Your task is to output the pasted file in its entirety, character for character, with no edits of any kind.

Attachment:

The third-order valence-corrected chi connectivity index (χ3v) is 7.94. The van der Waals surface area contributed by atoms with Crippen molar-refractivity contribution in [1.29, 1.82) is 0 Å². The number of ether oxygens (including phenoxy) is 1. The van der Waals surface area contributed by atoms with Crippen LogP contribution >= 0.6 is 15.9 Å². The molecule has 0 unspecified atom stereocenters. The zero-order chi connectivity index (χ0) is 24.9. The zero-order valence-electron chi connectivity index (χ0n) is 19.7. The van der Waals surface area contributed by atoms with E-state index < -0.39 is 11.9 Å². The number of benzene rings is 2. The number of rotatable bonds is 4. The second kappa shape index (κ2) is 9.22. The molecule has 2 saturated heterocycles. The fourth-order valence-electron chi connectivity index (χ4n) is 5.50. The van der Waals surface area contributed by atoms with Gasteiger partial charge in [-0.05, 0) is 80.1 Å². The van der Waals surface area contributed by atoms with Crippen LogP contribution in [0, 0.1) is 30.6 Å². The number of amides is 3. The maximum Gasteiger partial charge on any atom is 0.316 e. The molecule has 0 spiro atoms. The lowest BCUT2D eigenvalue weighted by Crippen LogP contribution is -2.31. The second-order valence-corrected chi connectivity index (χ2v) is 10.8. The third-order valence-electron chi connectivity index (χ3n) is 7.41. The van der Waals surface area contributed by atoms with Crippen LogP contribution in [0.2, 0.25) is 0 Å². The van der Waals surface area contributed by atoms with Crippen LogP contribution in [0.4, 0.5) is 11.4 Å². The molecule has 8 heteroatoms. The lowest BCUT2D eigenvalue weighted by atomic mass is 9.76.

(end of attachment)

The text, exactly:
The third-order valence-corrected chi connectivity index (χ3v) is 7.94. The van der Waals surface area contributed by atoms with Crippen molar-refractivity contribution in [1.29, 1.82) is 0 Å². The number of ether oxygens (including phenoxy) is 1. The van der Waals surface area contributed by atoms with Crippen LogP contribution >= 0.6 is 15.9 Å². The molecule has 0 unspecified atom stereocenters. The zero-order chi connectivity index (χ0) is 24.9. The zero-order valence-electron chi connectivity index (χ0n) is 19.7. The van der Waals surface area contributed by atoms with E-state index < -0.39 is 11.9 Å². The number of benzene rings is 2. The number of rotatable bonds is 4. The second kappa shape index (κ2) is 9.22. The molecule has 2 saturated heterocycles. The fourth-order valence-electron chi connectivity index (χ4n) is 5.50. The van der Waals surface area contributed by atoms with Gasteiger partial charge in [-0.05, 0) is 80.1 Å². The van der Waals surface area contributed by atoms with Crippen LogP contribution in [0, 0.1) is 30.6 Å². The number of amides is 3. The maximum Gasteiger partial charge on any atom is 0.316 e. The molecule has 0 spiro atoms. The lowest BCUT2D eigenvalue weighted by Crippen LogP contribution is -2.31. The second-order valence-corrected chi connectivity index (χ2v) is 10.8. The third-order valence-electron chi connectivity index (χ3n) is 7.41. The van der Waals surface area contributed by atoms with Crippen LogP contribution in [0.2, 0.25) is 0 Å². The van der Waals surface area contributed by atoms with Crippen LogP contribution in [0.4, 0.5) is 11.4 Å². The molecule has 8 heteroatoms. The lowest BCUT2D eigenvalue weighted by atomic mass is 9.76.